Microbiological risk assessment
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Note: This article is part of the Special Issue: EFSA's 2nd Scientific Conference Shaping the Future of Food Safety, Together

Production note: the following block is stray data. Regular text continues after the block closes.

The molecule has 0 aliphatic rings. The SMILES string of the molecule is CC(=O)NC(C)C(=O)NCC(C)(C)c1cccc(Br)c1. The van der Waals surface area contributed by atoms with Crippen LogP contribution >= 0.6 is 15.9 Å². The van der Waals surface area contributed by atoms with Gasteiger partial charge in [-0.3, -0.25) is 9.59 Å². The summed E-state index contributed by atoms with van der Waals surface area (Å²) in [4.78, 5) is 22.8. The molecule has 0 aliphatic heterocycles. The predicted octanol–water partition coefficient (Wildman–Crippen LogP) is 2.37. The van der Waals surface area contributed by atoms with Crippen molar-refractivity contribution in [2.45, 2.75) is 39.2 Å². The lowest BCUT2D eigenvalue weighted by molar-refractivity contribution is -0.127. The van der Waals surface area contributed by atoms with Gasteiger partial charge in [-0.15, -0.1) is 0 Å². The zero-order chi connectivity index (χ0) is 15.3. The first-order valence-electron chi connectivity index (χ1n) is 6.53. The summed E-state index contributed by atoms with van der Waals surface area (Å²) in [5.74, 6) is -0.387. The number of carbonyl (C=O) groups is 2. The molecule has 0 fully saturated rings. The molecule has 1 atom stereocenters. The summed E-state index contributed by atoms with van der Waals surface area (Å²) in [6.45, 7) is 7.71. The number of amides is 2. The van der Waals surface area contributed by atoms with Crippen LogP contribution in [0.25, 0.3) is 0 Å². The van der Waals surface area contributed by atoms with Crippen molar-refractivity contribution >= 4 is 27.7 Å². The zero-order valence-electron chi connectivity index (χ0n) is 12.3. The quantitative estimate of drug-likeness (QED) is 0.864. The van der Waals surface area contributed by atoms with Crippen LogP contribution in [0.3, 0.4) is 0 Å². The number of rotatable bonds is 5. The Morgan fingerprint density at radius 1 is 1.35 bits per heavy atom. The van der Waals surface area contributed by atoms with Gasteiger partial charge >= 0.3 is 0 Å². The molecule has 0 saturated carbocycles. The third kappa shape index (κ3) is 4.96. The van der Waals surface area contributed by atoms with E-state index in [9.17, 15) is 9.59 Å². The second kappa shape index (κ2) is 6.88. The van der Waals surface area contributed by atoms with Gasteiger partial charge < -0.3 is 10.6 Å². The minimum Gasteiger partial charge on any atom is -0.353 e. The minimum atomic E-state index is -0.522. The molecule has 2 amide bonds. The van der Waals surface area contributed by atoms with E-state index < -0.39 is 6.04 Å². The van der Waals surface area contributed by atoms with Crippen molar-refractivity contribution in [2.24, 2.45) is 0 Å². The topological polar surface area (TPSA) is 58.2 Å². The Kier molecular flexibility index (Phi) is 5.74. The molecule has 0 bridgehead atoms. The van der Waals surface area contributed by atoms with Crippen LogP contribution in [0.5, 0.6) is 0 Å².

Microbiological risk assessment is defined by the CODEX Alimentarius Commission as ‘a scientifically based process consisting of the following steps: (i) hazard identification; (ii) hazard characterisation; (iii) exposure assessment; and (iv) risk characterisation’. It is one of the components of microbiological risk analysis, which has the overall objective to minimise food-borne risks to consumers. It is a complex discipline that continues to evolve and challenges and new opportunities were discussed during the breakout session ‘Microbiological risk assessment’ held at the EFSA 2nd Scientific Conference ‘Shaping the Future of Food Safety, Together’ (Milan, Italy, 14–16 October 2015). Discussions focussed on the estimation of the global burden of food-borne disease, the prioritisation of microbiological risks taking into account uncertainty, the challenges in risk assessment when dealing with viruses, the contribution of typing methods to risk assessment and approaches to deal with uncertainty in risk assessment in emergency situations. It was concluded that the results of the global burden of food-borne disease study provide, for the first time, a comprehensive comparison of risks due to different hazards and this will be an important input to food safety strategies at the global, regional and national levels. Risk ranking methodologies are an important tool for priority setting. It is important to consider the underestimation (e.g. due to bias in reporting). Typing methods for microbial hazards inevitably impact on risk assessment and can have an important influence on the accuracy of source attribution studies. Due to their high genetic diversity and the limitations of current diagnostic methods, it is still challenging to obtain robust evidence for food-borne outbreaks caused by viruses and more research is needed on the use of whole genome sequencing in this area. The lessons learnt from the recent enterohaemorrhagic Escherichia coli (EHEC) outbreak in Germany include the need for more effective and timely connections within and between institutions as responses unfold.